Alaska Joins with 13 Other States in a Petition to the EPA To Require Disclosure of Hazardous Ingredients in Pesticides
August 1, 2006
(Juneau) - Attorney General David Márquez announced that Alaska joined with 13 other states and the U.S. Virgin Islands to petition the Environmental Protection Agency (EPA) to require pesticide manufacturers to disclose on the label of their products all hazardous ingredients. More disclosure will lead to greater consumer awareness of the potential health and environmental impacts of using pesticides.
The EPA currently requires that pesticide labels disclose only the product's "active" ingredients that contain toxic materials intended to kill insects, weeds or other target organisms. Pesticide products also contain many other "inert" ingredients, which are intended to preserve or improve the effectiveness of the pesticides' active ingredients. These "inert" ingredients may be toxic themselves.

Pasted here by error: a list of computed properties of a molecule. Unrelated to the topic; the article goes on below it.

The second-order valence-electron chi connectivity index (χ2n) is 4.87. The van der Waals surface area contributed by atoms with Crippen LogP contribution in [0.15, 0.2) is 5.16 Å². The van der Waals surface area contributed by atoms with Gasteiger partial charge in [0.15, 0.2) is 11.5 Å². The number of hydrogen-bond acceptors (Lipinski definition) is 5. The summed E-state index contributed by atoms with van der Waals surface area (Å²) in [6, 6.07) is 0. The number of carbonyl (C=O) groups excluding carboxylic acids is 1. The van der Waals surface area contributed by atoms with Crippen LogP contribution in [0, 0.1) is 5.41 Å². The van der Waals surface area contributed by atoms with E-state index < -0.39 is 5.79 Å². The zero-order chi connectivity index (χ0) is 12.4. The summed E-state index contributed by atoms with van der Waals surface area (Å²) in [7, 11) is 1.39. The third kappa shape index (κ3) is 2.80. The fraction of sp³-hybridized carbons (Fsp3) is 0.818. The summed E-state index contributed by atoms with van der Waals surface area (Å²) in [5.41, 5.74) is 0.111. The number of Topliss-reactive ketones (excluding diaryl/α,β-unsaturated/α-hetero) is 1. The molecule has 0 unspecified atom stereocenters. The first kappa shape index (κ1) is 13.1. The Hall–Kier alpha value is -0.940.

Nearly 400 "inert" chemicals have been identified by EPA or other federal agencies to be hazardous to human health and the environment, but the EPA does not require them to be included on pesticide labels. Current EPA regulations allows the identity of almost all "inert" ingredients to be omitted from the label based only on their function in the product, not on their health or environmental effects. States are pre-empted by federal law from requiring additional labeling for pesticides.
"The state has an duty to inform and protect its citizens and protect its environment," said Márquez. "Failing to identify harmful ingredients simply because of they are `active' or `inert' makes little sense. People who use or who are impacted by the use of a pesticides should have notice of all that product's potential health risks."
The Northwest Coalition for Alternatives to Pesticides and 21 other environmental and public health organizations also filed a similar petition with the EPA today.
- Petition to the EPA - *LARGE PDF (1.77MB)
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